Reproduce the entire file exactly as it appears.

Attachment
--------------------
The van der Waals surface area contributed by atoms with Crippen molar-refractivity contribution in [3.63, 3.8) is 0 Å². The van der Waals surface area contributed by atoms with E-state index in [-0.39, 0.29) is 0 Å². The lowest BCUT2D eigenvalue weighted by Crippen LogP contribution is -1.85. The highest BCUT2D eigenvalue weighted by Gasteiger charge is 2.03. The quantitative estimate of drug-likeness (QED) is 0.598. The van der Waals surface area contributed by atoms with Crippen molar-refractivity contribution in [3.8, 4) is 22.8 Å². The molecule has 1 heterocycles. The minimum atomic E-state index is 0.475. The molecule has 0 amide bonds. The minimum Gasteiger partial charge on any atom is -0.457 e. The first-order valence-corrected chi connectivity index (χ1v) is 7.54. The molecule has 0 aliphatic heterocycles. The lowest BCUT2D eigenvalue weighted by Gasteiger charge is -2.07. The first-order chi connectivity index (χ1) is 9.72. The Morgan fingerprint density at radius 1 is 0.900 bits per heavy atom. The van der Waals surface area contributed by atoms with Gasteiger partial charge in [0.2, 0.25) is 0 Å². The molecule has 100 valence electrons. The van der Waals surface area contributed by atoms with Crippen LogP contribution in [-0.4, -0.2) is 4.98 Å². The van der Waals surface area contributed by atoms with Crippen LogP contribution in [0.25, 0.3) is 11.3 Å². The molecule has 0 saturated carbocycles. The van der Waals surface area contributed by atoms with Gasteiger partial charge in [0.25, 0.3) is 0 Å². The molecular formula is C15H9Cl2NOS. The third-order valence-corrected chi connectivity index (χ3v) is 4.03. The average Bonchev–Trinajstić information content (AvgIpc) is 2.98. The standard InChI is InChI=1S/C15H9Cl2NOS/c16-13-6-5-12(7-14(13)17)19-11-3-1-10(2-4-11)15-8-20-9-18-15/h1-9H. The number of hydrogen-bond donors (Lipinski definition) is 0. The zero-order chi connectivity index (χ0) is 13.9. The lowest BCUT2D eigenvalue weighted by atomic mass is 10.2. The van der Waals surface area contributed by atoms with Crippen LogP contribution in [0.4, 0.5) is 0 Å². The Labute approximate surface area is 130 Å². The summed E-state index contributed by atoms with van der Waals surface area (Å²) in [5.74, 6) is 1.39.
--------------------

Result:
The van der Waals surface area contributed by atoms with Crippen molar-refractivity contribution in [3.63, 3.8) is 0 Å². The van der Waals surface area contributed by atoms with E-state index in [-0.39, 0.29) is 0 Å². The lowest BCUT2D eigenvalue weighted by Crippen LogP contribution is -1.85. The highest BCUT2D eigenvalue weighted by Gasteiger charge is 2.03. The quantitative estimate of drug-likeness (QED) is 0.598. The van der Waals surface area contributed by atoms with Crippen molar-refractivity contribution in [3.8, 4) is 22.8 Å². The molecule has 1 heterocycles. The minimum atomic E-state index is 0.475. The molecule has 0 amide bonds. The minimum Gasteiger partial charge on any atom is -0.457 e. The first-order valence-corrected chi connectivity index (χ1v) is 7.54. The molecule has 0 aliphatic heterocycles. The lowest BCUT2D eigenvalue weighted by Gasteiger charge is -2.07. The first-order chi connectivity index (χ1) is 9.72. The Morgan fingerprint density at radius 1 is 0.900 bits per heavy atom. The van der Waals surface area contributed by atoms with Gasteiger partial charge in [0.2, 0.25) is 0 Å². The molecule has 100 valence electrons. The van der Waals surface area contributed by atoms with Crippen LogP contribution in [-0.4, -0.2) is 4.98 Å². The van der Waals surface area contributed by atoms with Crippen LogP contribution in [0.25, 0.3) is 11.3 Å². The molecule has 0 saturated carbocycles. The van der Waals surface area contributed by atoms with Gasteiger partial charge in [0.25, 0.3) is 0 Å². The molecular formula is C15H9Cl2NOS. The third-order valence-corrected chi connectivity index (χ3v) is 4.03. The average Bonchev–Trinajstić information content (AvgIpc) is 2.98. The standard InChI is InChI=1S/C15H9Cl2NOS/c16-13-6-5-12(7-14(13)17)19-11-3-1-10(2-4-11)15-8-20-9-18-15/h1-9H. The number of hydrogen-bond donors (Lipinski definition) is 0. The zero-order chi connectivity index (χ0) is 13.9. The lowest BCUT2D eigenvalue weighted by atomic mass is 10.2. The van der Waals surface area contributed by atoms with Crippen LogP contribution in [0.4, 0.5) is 0 Å². The Labute approximate surface area is 130 Å². The summed E-state index contributed by atoms with van der Waals surface area (Å²) in [5.74, 6) is 1.39.